Supreme Court Offers Reprieve for Some Immigrants With Drug Convictions

Even minor drug offenses can result in serious penalties, but this is particularly true for non-citizen immigrants in the United States. Whereas a simple charge for possession of marijuana might result in a small fine for a citizen, this same charge may leave a non-citizen just a few steps away from deportation.

However, the U.S. Supreme Court recently offered immigrants a reprieve in limited situations.

In Carachuri-Rosendo v. Holder, the Supreme Court clarified the scope a law that sits squarely at the intersection of drug laws and immigration laws. The Court limited the situations where an individual who is subject to removal from the country cannot seek a discretionary review of this decision, thereby giving more immigrants facing deportation the chance to stay in the United States.

The Law Governing Immigrants and Drug Offenses

Under the Immigration and Nationality Act (INA), immigrants convicted of violating federal laws relating to controlled substances may be removed from the country. In some circumstances these individuals may request discretionary cancellation of removal, or the ability to remain in the United States; if granted, the individual is allowed to stay in the country.

However, under the INA, an immigrant who has been convicted of an "aggravated felony" is not eligible for cancellation of removal. Among other things, the term "aggravated felony" incorporates any felony punishable under the Controlled Substances Act (CSA).

Generally, someone who is arrested for simple possession of a small quantity of drugs will be charged with a misdemeanor under the CSA, not a felony. However, if someone has previously been convicted of possession of a controlled substance, a prosecutor may seek a recidivist enhancement, resulting in elevated charges for a repeat offender. In this case, mere possession of drugs can result in felony charges. If convicted of such charges, an immigrant is not eligible to seek cancellation of removal.

The law is well-established on this point. However, until recently, the Supreme Court had not addressed whether an immigrant is eligible for cancellation of removal if an immigrant's second conviction was not based on the fact a prior conviction. Is recidivist possession always a felony for immigration purposes? This was the issue before the Court in Carachuri-Rosendo v. Holder.

The Case of Jose Angel Carachuri-Rosendo

Jose Angel Carachuri-Rosendo, a lawful permanent resident of the United States, has lived here since he was five years old. He has been convicted of two misdemeanor drug offenses in Texas. In 2004, he was convicted of possessing less than two ounces of marijuana, a Class B misdemeanor; in 2005, he was convicted of a Class A misdemeanor for possession of a single tablet of Xanax.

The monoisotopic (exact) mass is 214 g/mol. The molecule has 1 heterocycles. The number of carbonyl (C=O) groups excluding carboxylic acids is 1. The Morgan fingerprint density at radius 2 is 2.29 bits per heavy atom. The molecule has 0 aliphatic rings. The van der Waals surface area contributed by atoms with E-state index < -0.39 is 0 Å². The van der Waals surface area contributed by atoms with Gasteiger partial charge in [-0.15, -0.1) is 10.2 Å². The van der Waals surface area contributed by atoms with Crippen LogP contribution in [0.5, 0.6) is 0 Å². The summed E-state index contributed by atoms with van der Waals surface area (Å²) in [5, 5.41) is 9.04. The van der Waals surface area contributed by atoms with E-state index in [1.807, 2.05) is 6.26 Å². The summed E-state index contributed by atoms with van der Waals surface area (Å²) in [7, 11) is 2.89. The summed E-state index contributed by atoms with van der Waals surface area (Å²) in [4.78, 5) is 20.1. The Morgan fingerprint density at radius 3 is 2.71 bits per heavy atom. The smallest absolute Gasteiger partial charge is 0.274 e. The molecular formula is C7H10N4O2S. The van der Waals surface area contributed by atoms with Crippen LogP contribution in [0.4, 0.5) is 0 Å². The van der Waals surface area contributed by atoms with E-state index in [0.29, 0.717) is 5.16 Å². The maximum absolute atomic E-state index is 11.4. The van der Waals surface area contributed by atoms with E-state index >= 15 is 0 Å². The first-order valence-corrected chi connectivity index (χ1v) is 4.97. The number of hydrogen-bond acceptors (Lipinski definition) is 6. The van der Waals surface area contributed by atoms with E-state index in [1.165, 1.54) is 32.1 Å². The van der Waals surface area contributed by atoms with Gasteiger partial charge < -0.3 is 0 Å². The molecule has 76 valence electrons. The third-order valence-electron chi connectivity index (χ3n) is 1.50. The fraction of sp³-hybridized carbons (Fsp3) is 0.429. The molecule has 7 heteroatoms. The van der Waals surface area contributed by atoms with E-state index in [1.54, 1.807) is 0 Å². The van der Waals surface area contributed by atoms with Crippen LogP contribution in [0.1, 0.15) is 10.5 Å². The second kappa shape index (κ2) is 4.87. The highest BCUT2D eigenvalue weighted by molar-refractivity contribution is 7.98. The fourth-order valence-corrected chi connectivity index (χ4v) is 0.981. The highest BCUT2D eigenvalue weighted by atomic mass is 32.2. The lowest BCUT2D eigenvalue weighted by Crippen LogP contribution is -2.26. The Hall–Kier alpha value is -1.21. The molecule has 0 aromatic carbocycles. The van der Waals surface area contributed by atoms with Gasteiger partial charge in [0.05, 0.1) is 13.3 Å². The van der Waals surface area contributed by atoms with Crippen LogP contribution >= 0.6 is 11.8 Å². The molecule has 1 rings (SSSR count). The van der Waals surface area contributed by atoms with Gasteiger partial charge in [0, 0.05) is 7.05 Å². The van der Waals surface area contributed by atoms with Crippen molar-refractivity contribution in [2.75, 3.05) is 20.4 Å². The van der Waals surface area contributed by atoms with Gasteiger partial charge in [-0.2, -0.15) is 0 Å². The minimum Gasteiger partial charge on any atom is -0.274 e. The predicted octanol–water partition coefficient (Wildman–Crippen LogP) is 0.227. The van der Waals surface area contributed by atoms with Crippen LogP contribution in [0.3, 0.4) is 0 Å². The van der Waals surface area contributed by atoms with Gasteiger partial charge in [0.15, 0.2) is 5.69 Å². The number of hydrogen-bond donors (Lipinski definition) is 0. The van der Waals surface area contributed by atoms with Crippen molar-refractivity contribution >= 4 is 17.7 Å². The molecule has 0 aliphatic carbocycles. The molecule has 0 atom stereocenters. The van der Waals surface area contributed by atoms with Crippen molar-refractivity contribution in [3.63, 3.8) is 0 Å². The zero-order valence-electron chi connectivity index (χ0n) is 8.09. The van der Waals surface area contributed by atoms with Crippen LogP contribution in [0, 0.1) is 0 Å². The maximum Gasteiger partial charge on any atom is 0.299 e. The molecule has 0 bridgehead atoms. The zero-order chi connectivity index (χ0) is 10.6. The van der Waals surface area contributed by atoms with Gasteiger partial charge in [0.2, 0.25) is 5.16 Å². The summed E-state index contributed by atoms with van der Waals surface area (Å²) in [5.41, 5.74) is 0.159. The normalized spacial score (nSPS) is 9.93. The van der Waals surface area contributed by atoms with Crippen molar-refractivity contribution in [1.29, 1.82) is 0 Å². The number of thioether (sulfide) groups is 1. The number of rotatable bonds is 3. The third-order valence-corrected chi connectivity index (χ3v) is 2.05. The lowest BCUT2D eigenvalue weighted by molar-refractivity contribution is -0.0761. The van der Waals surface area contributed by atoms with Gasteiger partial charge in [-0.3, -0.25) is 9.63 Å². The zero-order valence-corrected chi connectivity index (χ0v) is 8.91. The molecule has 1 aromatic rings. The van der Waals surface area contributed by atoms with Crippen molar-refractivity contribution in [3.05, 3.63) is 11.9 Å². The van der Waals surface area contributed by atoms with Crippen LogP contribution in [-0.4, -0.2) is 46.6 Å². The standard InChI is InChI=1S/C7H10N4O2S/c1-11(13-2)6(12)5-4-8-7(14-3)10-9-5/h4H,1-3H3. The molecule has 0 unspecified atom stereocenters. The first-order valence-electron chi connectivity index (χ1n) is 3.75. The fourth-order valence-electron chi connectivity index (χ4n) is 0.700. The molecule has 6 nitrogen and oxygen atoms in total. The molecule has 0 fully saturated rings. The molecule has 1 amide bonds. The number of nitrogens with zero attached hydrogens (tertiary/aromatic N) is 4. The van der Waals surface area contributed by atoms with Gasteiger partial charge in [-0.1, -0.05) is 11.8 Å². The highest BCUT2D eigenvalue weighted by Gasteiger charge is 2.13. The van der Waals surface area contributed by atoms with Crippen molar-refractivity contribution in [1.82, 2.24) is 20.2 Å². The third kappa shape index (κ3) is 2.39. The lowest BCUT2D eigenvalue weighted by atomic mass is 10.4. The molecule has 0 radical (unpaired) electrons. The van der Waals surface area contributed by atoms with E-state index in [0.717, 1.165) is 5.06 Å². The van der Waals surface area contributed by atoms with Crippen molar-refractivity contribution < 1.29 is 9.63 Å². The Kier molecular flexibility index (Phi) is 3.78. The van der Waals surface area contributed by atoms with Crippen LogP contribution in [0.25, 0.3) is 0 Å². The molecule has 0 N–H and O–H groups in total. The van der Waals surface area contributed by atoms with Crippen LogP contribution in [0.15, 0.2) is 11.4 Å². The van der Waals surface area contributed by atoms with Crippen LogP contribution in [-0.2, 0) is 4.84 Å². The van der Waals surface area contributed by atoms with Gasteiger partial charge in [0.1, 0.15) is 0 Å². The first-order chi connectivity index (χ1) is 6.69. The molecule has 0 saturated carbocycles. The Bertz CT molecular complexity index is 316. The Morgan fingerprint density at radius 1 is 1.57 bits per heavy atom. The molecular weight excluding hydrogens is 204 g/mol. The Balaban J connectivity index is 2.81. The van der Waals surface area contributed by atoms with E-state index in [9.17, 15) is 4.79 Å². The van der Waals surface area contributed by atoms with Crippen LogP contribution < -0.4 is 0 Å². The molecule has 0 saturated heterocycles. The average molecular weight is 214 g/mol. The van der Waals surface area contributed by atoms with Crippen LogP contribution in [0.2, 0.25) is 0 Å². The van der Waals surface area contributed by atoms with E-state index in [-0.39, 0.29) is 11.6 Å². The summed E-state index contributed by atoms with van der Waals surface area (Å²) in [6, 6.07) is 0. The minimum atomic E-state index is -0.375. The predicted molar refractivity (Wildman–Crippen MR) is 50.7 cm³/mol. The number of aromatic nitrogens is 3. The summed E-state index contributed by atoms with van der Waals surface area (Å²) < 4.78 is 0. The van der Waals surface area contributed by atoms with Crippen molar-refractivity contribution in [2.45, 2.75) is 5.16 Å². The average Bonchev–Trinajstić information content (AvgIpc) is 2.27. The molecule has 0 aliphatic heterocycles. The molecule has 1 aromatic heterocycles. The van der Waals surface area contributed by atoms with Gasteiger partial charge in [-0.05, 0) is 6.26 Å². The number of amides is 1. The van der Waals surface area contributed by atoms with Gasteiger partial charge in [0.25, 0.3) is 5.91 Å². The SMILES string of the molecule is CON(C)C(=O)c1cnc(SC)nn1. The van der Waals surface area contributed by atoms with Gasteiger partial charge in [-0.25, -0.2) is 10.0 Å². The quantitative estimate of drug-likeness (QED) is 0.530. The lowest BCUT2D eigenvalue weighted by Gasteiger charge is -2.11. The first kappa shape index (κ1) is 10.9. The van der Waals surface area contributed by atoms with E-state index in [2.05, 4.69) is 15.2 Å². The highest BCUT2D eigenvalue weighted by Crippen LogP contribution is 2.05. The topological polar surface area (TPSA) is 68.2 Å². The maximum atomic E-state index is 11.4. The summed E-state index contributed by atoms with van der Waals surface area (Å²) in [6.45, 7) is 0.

Under Texas law, the prosecutor in the second case could have sought a sentencing enhancement based on Carachuri-Rosendo's first conviction. Notably, the prosecutor did not seek this enhancement.

Based solely on these misdemeanor convictions, the federal government sought his removal.

Although the immigration judge allowed Carachuri-Rosendo to seek cancellation of removal, his request was ultimately denied. The immigration judge held that Carachuri-Rosendo's second simple possession conviction constituted an aggravated felony that made him ineligible for cancellation.

The Board of Immigration Appeals affirmed the decision, as did the Fifth Circuit Court of Appeals. Carachuri-Rosendo appealed to the Supreme Court, which granted his petition.

The Supreme Court's Decision

The Supreme Court reversed the decision of the Appellate Court, holding that Carachuri-Rosendo may seek cancellation of removal and thereby potentially avoid the harsh consequence of mandatory removal. This is not to say that he will necessarily be granted this relief, but only that he is not automatically denied the ability to seek it.

As the Court explained, "[for] a state offense to qualify as an "aggravated felony," so as to preclude cancellation of removal, the defendant must have been actually convicted of a crime that is itself punishable as a felony under federal law." It is not enough that the defendant's conduct coupled with facts outside of the record (such as his first conviction) could have authorized a federal felony conviction. The defendant must have actually been convicted of a crime that is punishable as a felony under federal law.

In this case, the prosecutor did not choose to charge Carachuri-Rosendo as a recidivist in the second case; the second conviction was in no way based on his initial conviction - therefore not an "aggravated felony." The fact that he could have been prosecuted as a felon in federal court because of his first possession offense is not relevant.

Conclusion

The Court's decision expands the opportunities for some non-citizens convicted of drug crimes to stay in the United States. However, even with this chance, many convicted of drug offenses will find a significant immigration battle ahead. The most effective way to avoid deportation based on a conviction related to controlled substances is to avoid the conviction entirely.

For anyone accused of any drug crimes, it is important to speak to a criminal defense attorney as soon as possible. A knowledgeable lawyer can help to protect the rights and interests of those facing criminal charges.